In my first assignment as a deacon, I lived with two monsignors, the retired pastor and the pastor at the time. Sometimes the two monsignors would have too much to drink before dinner. The dinner could be an anxiety producing event for a twenty-five year old learning the ropes. The pastor of that parish liked being called monsignor. I, for one, called him monsignor; he was the boss. But there was an associate pastor there, a middle-aged priest, who one day said to the pastor, "Look, the title monsignor means 'my lord'. You are not my Lord. Jesus is my Lord. You are Don; and I will continue to call you Don." The priest calling monsignor "Don" made for some more nervous moments at dinner.
The Catholic hierarchical system is a curious entity. When Jesus preached the Reign of God, he called people to gentleness, mercy, service, self-sacrifice, justice, but early on in the church (especially when Constantine not only liberated the Christians from persecution, but made Christianity the state religion), the Church began to take on more and more trappings of Roman hierarchical power. The papacy, the role of bishops, monsignors, and in some cases priests, began to take on monarchical imagery. In fact, in terms of cardinals and archbishops, we actually began to speak of princes of the church. At liturgy, fine expensive vestments were worn that resembled the clothes of monarchs. "Shepherds", as bishops should be, walked around with staffs made of gold or which were gold-plated. They began to wear headgear that resembled crowns. The leaders of the Church began to dress and act in ways diametrically opposed to the lifestyle Jesus calls us to.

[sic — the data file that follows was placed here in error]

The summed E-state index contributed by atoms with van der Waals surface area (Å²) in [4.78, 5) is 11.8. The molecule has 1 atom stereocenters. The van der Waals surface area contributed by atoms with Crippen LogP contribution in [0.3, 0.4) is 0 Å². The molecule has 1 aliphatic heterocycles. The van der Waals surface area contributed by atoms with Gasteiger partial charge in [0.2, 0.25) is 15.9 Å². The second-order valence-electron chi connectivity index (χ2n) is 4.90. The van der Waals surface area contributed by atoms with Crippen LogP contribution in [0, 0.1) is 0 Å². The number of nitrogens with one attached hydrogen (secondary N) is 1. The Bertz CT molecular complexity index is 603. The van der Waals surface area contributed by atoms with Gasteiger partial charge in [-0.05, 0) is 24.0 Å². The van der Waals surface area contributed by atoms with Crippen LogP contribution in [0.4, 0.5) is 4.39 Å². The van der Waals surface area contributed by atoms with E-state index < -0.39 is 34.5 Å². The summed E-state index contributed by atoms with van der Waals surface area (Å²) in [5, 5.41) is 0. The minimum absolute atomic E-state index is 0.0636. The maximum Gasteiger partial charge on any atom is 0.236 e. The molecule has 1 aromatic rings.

For full reflection, go to http://ncepr.com/2010/08/does-the-church-really-need-more-monsignors/
Wednesday, August 18, 2010
Over the centuries, the realm of God has expanded together with our human experience. We grew from the God of our nation, our civilization, our planet, our solar system, our galaxy to the God of this immense, complicated universe. Today, we even talk of a possible multi-verse, a collection of universes. We are increasingly aware that we live in three realms. The macrocosm of stars, galaxies, black holes, dark matter, with dimensions and powers that boggle our minds. If creation is so vast, how vast is our creator, the ground of all being. We also live in the microcosm of the infinitely small, of molecules, sub-atomic particles, quarks, quanta, neutrinos, bosons and the like. We may tend to dismiss them as too esoteric, but these intricate forces power our computers, lasers and nanotechnology. And finally we live in the realm of human interaction. Relationships, family, ethnicity, race, politics, religion. It is here that we discover the wonderful reality that the God of the galaxies, and the God of the molecules, is also the God who is Love. Wherever we encounter authentic love, we find a pathway to God.
That leads us back to El Shaddai, the God of the mountain.